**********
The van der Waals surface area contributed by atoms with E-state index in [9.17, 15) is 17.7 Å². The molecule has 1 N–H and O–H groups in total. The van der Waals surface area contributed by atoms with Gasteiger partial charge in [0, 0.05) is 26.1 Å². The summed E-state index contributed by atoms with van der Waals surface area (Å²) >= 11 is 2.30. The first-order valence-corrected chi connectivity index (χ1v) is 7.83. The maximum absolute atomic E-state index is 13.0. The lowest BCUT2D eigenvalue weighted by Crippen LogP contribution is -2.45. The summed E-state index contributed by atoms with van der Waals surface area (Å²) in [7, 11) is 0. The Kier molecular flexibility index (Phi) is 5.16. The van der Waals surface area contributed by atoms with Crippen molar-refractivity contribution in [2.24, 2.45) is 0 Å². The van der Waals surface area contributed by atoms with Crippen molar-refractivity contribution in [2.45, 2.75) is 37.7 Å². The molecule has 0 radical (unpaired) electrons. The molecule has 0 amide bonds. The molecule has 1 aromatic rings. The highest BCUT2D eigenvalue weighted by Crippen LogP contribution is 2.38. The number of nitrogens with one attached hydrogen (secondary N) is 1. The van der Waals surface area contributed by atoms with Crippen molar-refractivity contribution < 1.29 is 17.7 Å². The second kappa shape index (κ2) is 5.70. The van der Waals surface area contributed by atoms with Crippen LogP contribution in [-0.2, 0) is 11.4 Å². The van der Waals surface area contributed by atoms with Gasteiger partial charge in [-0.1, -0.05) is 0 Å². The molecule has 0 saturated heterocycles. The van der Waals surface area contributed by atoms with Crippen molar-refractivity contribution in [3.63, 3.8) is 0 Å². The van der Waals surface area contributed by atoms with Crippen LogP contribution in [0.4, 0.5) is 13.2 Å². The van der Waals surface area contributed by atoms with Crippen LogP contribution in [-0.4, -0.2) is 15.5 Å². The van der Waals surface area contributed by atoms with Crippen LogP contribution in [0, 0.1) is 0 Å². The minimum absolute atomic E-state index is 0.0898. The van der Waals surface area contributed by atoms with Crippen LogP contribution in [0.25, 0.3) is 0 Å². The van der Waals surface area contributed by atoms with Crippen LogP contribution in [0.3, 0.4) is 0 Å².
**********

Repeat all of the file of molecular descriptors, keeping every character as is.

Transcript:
The van der Waals surface area contributed by atoms with E-state index in [9.17, 15) is 17.7 Å². The molecule has 1 N–H and O–H groups in total. The van der Waals surface area contributed by atoms with Gasteiger partial charge in [0, 0.05) is 26.1 Å². The summed E-state index contributed by atoms with van der Waals surface area (Å²) >= 11 is 2.30. The first-order valence-corrected chi connectivity index (χ1v) is 7.83. The maximum absolute atomic E-state index is 13.0. The lowest BCUT2D eigenvalue weighted by Crippen LogP contribution is -2.45. The summed E-state index contributed by atoms with van der Waals surface area (Å²) in [7, 11) is 0. The Kier molecular flexibility index (Phi) is 5.16. The van der Waals surface area contributed by atoms with Crippen molar-refractivity contribution in [2.24, 2.45) is 0 Å². The van der Waals surface area contributed by atoms with Crippen molar-refractivity contribution in [2.45, 2.75) is 37.7 Å². The molecule has 0 radical (unpaired) electrons. The molecule has 0 amide bonds. The molecule has 1 aromatic rings. The highest BCUT2D eigenvalue weighted by Crippen LogP contribution is 2.38. The number of nitrogens with one attached hydrogen (secondary N) is 1. The van der Waals surface area contributed by atoms with Crippen molar-refractivity contribution < 1.29 is 17.7 Å². The second kappa shape index (κ2) is 5.70. The van der Waals surface area contributed by atoms with Crippen LogP contribution in [-0.2, 0) is 11.4 Å². The van der Waals surface area contributed by atoms with Gasteiger partial charge in [-0.1, -0.05) is 0 Å². The molecule has 0 saturated heterocycles. The van der Waals surface area contributed by atoms with Crippen molar-refractivity contribution in [3.63, 3.8) is 0 Å². The van der Waals surface area contributed by atoms with Crippen LogP contribution in [0.4, 0.5) is 13.2 Å². The van der Waals surface area contributed by atoms with Crippen LogP contribution in [-0.4, -0.2) is 15.5 Å². The van der Waals surface area contributed by atoms with Crippen LogP contribution in [0, 0.1) is 0 Å². The minimum absolute atomic E-state index is 0.0898. The van der Waals surface area contributed by atoms with Crippen LogP contribution in [0.25, 0.3) is 0 Å². The van der Waals surface area contributed by atoms with Crippen LogP contribution in [0.3, 0.4) is 0 Å².